Tenofovir-Linked Acute Kidney Injury Common in HIV

Fewer than half of patients with TFD-linked AKI had renal function recovery after drug withdrawal.
Fewer than half of patients with TFD-linked AKI had renal function recovery after drug withdrawal.

(HealthDay News) -- Acute kidney injury (AKI) associated with tenofovir disoproxil fumarate (TFD) is prevalent in HIV-infected patients, according to a study presented at the American Society of Nephrology's Kidney Week 2015, held from Nov. 3 to 8 in San Diego.

Teg Marcos Veiga, MD, from the University Federal de Pernambuco in Recife, Brazil, and colleagues describe the clinical characteristics and outcomes of AKI associated with TFD in a retrospective cohort. Seventy-two patients were assessed during the study period.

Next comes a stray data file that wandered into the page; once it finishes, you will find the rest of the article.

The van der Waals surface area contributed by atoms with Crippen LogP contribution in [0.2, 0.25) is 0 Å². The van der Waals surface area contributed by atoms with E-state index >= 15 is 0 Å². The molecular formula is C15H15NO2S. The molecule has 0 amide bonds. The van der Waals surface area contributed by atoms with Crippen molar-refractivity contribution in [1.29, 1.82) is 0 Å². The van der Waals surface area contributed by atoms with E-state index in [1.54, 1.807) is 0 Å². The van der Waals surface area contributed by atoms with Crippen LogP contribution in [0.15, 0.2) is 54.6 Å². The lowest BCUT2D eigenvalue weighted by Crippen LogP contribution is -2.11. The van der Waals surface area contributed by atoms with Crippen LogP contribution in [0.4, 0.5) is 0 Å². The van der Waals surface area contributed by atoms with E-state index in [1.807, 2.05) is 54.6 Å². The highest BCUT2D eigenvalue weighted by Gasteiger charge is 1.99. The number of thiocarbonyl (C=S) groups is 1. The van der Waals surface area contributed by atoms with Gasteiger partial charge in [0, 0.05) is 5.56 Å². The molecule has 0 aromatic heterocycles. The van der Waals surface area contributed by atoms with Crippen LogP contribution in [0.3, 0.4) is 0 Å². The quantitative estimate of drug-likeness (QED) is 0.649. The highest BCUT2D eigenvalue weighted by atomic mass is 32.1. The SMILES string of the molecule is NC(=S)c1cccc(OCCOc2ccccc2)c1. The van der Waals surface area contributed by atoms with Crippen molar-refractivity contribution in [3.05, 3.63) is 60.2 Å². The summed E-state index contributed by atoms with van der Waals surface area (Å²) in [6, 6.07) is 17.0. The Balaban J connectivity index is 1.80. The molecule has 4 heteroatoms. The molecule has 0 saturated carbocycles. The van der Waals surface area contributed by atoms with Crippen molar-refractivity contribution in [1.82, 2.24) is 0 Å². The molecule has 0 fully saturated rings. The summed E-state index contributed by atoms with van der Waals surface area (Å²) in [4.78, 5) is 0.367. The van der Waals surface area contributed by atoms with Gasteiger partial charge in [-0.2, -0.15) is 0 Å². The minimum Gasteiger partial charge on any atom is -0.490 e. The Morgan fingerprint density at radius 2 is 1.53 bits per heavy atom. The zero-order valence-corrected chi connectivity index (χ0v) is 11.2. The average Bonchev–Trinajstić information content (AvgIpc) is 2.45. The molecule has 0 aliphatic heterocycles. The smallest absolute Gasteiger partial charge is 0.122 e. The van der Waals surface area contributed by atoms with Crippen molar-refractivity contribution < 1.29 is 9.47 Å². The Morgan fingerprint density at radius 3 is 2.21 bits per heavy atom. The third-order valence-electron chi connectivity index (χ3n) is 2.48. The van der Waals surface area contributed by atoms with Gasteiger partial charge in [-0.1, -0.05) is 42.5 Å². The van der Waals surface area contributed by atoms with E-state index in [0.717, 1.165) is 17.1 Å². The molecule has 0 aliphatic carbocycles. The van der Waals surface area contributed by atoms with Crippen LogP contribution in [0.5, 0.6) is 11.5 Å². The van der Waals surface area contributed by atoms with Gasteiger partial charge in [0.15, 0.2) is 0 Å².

The researchers identified nephrotoxic AKI in 36 cases, of which 52% correlated with TFD (19 patients). In all cases the drug was withdrawn. TFD nephrotoxicity without other associated factors was seen in seven patients. Eight of the 19 patients (42%) with TFD-linked AKI had renal function recovery. Almost 37% of patients required hemodialysis. Four of the patients died, three due to sepsis and one due to hemorrhagic shock.

"Since tenofovir is a first-line therapy for HIV, infectious disease specialists and clinicians should be aware of the risk of nephrotoxicity related to its use, especially in the context of other drugs and factors that could increase AKI," Veiga said in a statement.

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